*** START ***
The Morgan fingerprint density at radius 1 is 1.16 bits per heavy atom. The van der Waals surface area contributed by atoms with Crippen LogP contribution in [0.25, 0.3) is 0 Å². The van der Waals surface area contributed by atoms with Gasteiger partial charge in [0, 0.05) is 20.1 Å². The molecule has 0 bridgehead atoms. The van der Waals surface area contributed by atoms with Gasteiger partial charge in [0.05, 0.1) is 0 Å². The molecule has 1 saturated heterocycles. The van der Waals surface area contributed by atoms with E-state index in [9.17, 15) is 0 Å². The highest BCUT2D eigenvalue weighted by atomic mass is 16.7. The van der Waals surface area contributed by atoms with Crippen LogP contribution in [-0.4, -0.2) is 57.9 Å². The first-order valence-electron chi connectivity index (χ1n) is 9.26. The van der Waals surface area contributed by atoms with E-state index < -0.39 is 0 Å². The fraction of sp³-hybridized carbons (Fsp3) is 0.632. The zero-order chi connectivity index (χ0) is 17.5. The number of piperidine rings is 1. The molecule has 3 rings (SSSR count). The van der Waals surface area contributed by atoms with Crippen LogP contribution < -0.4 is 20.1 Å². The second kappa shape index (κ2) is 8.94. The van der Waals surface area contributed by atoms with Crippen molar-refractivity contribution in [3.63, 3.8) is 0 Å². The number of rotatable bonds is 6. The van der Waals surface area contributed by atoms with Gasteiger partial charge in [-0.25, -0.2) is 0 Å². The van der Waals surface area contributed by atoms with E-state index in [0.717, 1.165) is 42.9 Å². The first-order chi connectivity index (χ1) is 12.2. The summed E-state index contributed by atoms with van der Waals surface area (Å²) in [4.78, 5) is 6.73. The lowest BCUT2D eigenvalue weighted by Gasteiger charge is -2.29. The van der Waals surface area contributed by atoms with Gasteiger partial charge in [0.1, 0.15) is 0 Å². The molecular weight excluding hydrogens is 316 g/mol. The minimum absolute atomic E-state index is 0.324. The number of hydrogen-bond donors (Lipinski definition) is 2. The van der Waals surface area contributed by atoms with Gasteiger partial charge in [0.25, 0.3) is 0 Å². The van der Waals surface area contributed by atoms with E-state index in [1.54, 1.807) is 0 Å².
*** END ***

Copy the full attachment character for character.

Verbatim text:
The Morgan fingerprint density at radius 1 is 1.16 bits per heavy atom. The van der Waals surface area contributed by atoms with Crippen LogP contribution in [0.25, 0.3) is 0 Å². The van der Waals surface area contributed by atoms with Gasteiger partial charge in [0, 0.05) is 20.1 Å². The molecule has 0 bridgehead atoms. The van der Waals surface area contributed by atoms with Gasteiger partial charge in [0.05, 0.1) is 0 Å². The molecule has 1 saturated heterocycles. The van der Waals surface area contributed by atoms with E-state index in [9.17, 15) is 0 Å². The highest BCUT2D eigenvalue weighted by atomic mass is 16.7. The van der Waals surface area contributed by atoms with Crippen LogP contribution in [-0.4, -0.2) is 57.9 Å². The first-order valence-electron chi connectivity index (χ1n) is 9.26. The van der Waals surface area contributed by atoms with E-state index < -0.39 is 0 Å². The fraction of sp³-hybridized carbons (Fsp3) is 0.632. The zero-order chi connectivity index (χ0) is 17.5. The number of piperidine rings is 1. The molecule has 3 rings (SSSR count). The van der Waals surface area contributed by atoms with Crippen LogP contribution < -0.4 is 20.1 Å². The second kappa shape index (κ2) is 8.94. The van der Waals surface area contributed by atoms with Crippen molar-refractivity contribution in [3.63, 3.8) is 0 Å². The number of rotatable bonds is 6. The van der Waals surface area contributed by atoms with Gasteiger partial charge in [-0.25, -0.2) is 0 Å². The van der Waals surface area contributed by atoms with E-state index in [0.717, 1.165) is 42.9 Å². The first-order chi connectivity index (χ1) is 12.2. The summed E-state index contributed by atoms with van der Waals surface area (Å²) in [4.78, 5) is 6.73. The lowest BCUT2D eigenvalue weighted by Gasteiger charge is -2.29. The van der Waals surface area contributed by atoms with Gasteiger partial charge in [0.1, 0.15) is 0 Å². The molecular weight excluding hydrogens is 316 g/mol. The minimum absolute atomic E-state index is 0.324. The number of hydrogen-bond donors (Lipinski definition) is 2. The van der Waals surface area contributed by atoms with Gasteiger partial charge in [0.25, 0.3) is 0 Å². The van der Waals surface area contributed by atoms with E-state index in [1.54, 1.807) is 0 Å².